variable vs. immutable

Premises with Uncertainty.

  • 0, each entity may be immutable.
  • 1, a package may be variable.
  • 2, a device could be independently variable.

Rules with Certainty.

  • 0, a programmer should not assume any entity is definitely variable.
  • 1, only package and its descendants may be locally replaced.
  • 2, an independently variable property of a device must be accessed by a function implemented in native code.

Supplements about Local-Replacing.

  • 0, “impl”, “enable” and “disable” will try to apply local-replacing for the package.
  • 1, a class can explicitly provide a Local-Replacing Method, which name should start with a “$”.
  • 2, a LRM is also an instance method.
  • 3, in a LRM, all explicitly This-Calls will try to use corresponding LRMs. – ?
  • 4, in a LRM, all explicitly Base-Calls will try to use corresponding LRMs. – ?
  • 5, in a loop, all explicitly Last-Calls will try to use corresponding LRMs. – ?
  • 6, if a LRM without a normal version of method, the runtime will generate one which works like ‘((this:clone ):$method …)’.
  • 6, if a LRM without a LRM, the runtime will try to call its normal version.

closure - computer science vs. mathematics

0,closure in computer science.
In computer science, a closure (also lexical closure or function closure) is a function or reference to a function together with a referencing environment. – Wikipedia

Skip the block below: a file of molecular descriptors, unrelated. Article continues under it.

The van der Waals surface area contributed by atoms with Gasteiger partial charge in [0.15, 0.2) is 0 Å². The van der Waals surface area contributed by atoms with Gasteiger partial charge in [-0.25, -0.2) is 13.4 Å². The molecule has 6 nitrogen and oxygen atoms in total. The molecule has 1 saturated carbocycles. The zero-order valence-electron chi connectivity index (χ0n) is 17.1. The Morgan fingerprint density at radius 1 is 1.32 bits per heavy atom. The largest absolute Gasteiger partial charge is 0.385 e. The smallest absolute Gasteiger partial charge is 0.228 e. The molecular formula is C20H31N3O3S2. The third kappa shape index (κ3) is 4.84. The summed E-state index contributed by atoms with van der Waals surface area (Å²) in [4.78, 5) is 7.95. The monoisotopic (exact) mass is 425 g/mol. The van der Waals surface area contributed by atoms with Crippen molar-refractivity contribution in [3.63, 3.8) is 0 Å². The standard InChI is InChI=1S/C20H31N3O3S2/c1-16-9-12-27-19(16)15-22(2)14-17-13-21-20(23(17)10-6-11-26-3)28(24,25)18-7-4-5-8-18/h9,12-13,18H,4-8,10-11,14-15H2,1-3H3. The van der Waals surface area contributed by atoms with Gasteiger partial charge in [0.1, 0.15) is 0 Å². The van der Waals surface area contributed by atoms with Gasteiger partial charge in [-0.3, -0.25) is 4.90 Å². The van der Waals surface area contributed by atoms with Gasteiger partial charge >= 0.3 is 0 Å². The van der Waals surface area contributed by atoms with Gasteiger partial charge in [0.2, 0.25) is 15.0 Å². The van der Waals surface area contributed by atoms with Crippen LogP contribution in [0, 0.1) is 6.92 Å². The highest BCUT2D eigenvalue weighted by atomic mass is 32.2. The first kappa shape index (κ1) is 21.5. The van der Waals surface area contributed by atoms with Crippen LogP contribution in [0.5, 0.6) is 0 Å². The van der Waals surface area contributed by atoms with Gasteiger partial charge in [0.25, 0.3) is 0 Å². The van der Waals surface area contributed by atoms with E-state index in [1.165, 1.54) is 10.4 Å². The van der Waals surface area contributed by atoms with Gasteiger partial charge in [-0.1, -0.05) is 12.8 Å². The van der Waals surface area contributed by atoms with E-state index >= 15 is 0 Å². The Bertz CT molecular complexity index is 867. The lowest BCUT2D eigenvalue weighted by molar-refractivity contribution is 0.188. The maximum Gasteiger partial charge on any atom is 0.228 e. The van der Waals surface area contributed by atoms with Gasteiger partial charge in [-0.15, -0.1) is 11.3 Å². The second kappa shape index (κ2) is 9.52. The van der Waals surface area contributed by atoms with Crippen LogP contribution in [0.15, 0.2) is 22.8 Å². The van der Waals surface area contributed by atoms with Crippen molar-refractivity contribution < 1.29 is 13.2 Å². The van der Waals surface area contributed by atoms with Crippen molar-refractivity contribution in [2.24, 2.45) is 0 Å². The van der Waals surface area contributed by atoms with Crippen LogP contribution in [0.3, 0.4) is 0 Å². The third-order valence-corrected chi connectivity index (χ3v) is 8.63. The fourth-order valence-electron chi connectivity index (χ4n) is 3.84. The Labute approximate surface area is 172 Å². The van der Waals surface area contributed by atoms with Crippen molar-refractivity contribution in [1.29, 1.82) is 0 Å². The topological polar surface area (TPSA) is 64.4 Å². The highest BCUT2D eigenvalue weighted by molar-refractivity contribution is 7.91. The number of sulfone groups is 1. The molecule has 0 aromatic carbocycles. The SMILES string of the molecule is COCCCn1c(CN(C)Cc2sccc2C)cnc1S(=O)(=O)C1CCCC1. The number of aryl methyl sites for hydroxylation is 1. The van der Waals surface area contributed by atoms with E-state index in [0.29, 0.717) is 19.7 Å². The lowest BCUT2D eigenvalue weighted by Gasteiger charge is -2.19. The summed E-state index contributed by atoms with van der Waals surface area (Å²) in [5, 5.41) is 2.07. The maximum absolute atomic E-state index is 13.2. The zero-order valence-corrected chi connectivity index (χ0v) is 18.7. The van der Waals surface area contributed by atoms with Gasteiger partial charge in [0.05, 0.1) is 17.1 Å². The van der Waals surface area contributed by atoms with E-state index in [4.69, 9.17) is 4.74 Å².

1,closure in mathematics.
A set has closure under an operation if performance of that operation on members of the set always produces a member of the same set. – Wikipedia

2, the core functions of foolang should make up a closure in meaning of mathematics.
2.0, option-1: to keep the existing relatively complex structure.
2.0, option-2: to reduce it to a simple model.- like lisp?

foo – syntax of local-replacing hint.

0, semantics.
0.0, level-entity: notify the runtime to try the local-replacing as much as possible.
0.1, level-reference: level-entity + save the result to the same reference – it looks like performing an update.

1, syntax.
1.0, level-entity-func: (&func …)
1.0.0, (impl this …) => (&impl this …)
1.0.1, (impl stmt …) => (&impl stmt …) – reasonable?
1.0.2, (impl ref …) => (impl ref …)
1.0.3, (&impl ref …) => (&impl ref …)

1.1, level-entity-pkg: (&pkg:method …)
1.1.0, (this:method …) => (&this:method …)
1.1.1, (stmt:method …) => (&stmt:method …) – reasonable?
1.1.2, (ref:method …) => (ref:method …)
1.1.3, (&ref:method …) => (&ref:method …)

1.2, level-reference-func: ($func target) => (decl target (&func target))
1.2.0, ‘target’ must be a reference.

1.3, level-reference-pkg: ($pkg:method …) => (decl pkg (&pkg:method …))
1.3.0, ‘pkg’ must be a reference.

foo – generic semantics

0, fundamental concepts
0.0, reference – identifiers, static, environment.
0.1, evaluation – statements, dynamic, variation, evolution.

1, fundamental elements
1.0, list – fixed-point, static.
1.1, eval – evaluating, dynamic.
1.2, quote – evaluable, transitional.

2, static-based semantics
2.0, (…) – fixed-point.
2.1, (quote …) – evaluable.
2.2, (eval …) – evaluating.

3, dynamic-based semantics
3.0, (…) – evaluating.
3.1, (quote …) – evaluable.
3.2, (list …) – fixed-point.

4, comparison of them.
4.0, static-based is more easy to build a tree.
4.1, dynamic-based is more easy to express evaluating.